Do a story on the California Innocence Project's expose on the State Bar found that the State Bar prosecutes a lowly 1% of the complaints against prosecutors. It also found overwhelming evidence that the State Bar targets criminal defense lawyers. And there is also clear evidence that the State Bar has never in its existence prosecuted one of its own prosecutors. And there is case after case of overreaching by State Bar prosecutors. But the judges of the State Bar will never refer one of their prosecutors for investigation. And who, anyway, will investigate? It is the classic fox guarding the hen house.

What is more, is that the State Bar has never in its existence ever referred someone who has made a false complaint against an attorney for prosecution. In Ms. Prevost's case, an attorney referred three patently false asccusations against her, all of which were dismissed. The person referring the false complaints was a lawyer. But the State Bar turned a blind eye, while Mary Prevost had to fight those false complaints.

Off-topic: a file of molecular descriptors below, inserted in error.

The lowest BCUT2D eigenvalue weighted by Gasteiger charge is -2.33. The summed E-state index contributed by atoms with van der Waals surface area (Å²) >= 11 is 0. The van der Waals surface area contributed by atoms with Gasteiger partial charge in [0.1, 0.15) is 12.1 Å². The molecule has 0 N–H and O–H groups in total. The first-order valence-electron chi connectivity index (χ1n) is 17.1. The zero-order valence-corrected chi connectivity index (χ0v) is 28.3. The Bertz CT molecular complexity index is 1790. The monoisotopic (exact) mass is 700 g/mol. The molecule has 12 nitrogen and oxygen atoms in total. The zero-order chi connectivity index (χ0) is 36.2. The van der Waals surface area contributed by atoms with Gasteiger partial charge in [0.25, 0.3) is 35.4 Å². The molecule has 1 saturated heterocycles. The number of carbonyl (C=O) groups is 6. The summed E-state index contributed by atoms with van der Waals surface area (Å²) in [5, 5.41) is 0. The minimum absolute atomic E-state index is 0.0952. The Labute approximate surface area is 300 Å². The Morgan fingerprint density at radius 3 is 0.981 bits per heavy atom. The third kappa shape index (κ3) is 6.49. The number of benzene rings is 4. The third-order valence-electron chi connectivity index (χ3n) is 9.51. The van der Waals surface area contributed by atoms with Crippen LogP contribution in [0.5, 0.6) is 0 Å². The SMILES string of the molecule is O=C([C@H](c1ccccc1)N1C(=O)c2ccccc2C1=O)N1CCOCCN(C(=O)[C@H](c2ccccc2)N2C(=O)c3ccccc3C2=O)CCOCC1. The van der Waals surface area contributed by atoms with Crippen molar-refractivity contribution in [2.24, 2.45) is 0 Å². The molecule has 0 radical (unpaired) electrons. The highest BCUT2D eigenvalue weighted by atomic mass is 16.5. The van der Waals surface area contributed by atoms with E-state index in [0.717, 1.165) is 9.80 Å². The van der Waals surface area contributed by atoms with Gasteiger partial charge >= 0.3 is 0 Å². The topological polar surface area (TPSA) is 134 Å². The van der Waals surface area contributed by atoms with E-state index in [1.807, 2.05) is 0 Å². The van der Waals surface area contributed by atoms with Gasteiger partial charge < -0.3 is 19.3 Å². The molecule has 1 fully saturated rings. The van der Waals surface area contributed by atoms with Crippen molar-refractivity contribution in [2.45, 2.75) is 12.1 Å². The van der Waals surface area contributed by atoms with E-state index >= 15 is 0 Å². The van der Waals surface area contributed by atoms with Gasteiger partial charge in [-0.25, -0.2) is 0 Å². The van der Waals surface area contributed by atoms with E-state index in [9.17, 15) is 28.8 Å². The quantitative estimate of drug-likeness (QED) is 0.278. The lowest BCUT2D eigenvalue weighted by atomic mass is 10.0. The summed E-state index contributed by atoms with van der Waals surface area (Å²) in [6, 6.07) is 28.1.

We criminal defense lawyers live in a world where most of the judges we see are former prosecutors. A 9th Circuit judge recently wrote a scathing law review article highlighting that while there are hundreds of reversals in criminal cases for prosecutorial misconduct, not only do the judges fail to report those transgressions, they don't even name the prosecutors in the opinions. And so they go out and commit misconduct again. Shhhhh. Be very, very quiet.